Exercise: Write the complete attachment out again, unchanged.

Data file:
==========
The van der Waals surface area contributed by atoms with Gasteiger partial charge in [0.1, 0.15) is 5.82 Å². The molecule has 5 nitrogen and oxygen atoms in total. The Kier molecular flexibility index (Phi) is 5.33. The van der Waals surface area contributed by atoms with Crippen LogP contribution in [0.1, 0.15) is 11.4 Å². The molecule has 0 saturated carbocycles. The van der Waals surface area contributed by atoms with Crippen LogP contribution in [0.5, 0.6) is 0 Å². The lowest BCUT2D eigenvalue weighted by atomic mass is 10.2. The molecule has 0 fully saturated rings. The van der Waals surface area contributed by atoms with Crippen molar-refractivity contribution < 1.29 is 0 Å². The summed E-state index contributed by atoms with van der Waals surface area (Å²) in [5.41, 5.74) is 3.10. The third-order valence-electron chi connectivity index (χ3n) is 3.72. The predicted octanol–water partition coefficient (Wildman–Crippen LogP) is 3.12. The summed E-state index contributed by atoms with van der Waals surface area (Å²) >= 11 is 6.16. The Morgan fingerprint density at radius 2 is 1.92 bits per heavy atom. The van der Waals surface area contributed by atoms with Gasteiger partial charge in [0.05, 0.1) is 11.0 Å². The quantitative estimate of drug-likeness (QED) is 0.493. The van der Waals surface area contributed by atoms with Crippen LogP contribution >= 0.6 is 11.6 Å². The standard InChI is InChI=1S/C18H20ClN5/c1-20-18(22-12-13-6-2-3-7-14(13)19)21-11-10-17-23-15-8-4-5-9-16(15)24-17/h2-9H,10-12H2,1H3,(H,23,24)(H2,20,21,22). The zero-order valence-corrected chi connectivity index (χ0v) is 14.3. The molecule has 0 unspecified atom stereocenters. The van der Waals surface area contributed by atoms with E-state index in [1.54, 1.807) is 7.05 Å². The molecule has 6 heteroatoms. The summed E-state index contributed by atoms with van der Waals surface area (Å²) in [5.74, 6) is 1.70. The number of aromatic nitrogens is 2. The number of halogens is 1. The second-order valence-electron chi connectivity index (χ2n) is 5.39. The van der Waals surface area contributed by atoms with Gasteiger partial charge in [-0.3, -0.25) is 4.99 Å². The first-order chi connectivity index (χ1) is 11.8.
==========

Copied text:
The van der Waals surface area contributed by atoms with Gasteiger partial charge in [0.1, 0.15) is 5.82 Å². The molecule has 5 nitrogen and oxygen atoms in total. The Kier molecular flexibility index (Phi) is 5.33. The van der Waals surface area contributed by atoms with Crippen LogP contribution in [0.1, 0.15) is 11.4 Å². The molecule has 0 saturated carbocycles. The van der Waals surface area contributed by atoms with Crippen LogP contribution in [0.5, 0.6) is 0 Å². The lowest BCUT2D eigenvalue weighted by atomic mass is 10.2. The molecule has 0 fully saturated rings. The van der Waals surface area contributed by atoms with Crippen molar-refractivity contribution < 1.29 is 0 Å². The summed E-state index contributed by atoms with van der Waals surface area (Å²) in [5.41, 5.74) is 3.10. The third-order valence-electron chi connectivity index (χ3n) is 3.72. The predicted octanol–water partition coefficient (Wildman–Crippen LogP) is 3.12. The summed E-state index contributed by atoms with van der Waals surface area (Å²) >= 11 is 6.16. The Morgan fingerprint density at radius 2 is 1.92 bits per heavy atom. The van der Waals surface area contributed by atoms with Gasteiger partial charge in [0.05, 0.1) is 11.0 Å². The quantitative estimate of drug-likeness (QED) is 0.493. The van der Waals surface area contributed by atoms with Crippen LogP contribution >= 0.6 is 11.6 Å². The standard InChI is InChI=1S/C18H20ClN5/c1-20-18(22-12-13-6-2-3-7-14(13)19)21-11-10-17-23-15-8-4-5-9-16(15)24-17/h2-9H,10-12H2,1H3,(H,23,24)(H2,20,21,22). The zero-order valence-corrected chi connectivity index (χ0v) is 14.3. The molecule has 0 unspecified atom stereocenters. The van der Waals surface area contributed by atoms with E-state index in [1.54, 1.807) is 7.05 Å². The molecule has 6 heteroatoms. The summed E-state index contributed by atoms with van der Waals surface area (Å²) in [5.74, 6) is 1.70. The number of aromatic nitrogens is 2. The number of halogens is 1. The second-order valence-electron chi connectivity index (χ2n) is 5.39. The van der Waals surface area contributed by atoms with Gasteiger partial charge in [-0.3, -0.25) is 4.99 Å². The first-order chi connectivity index (χ1) is 11.8.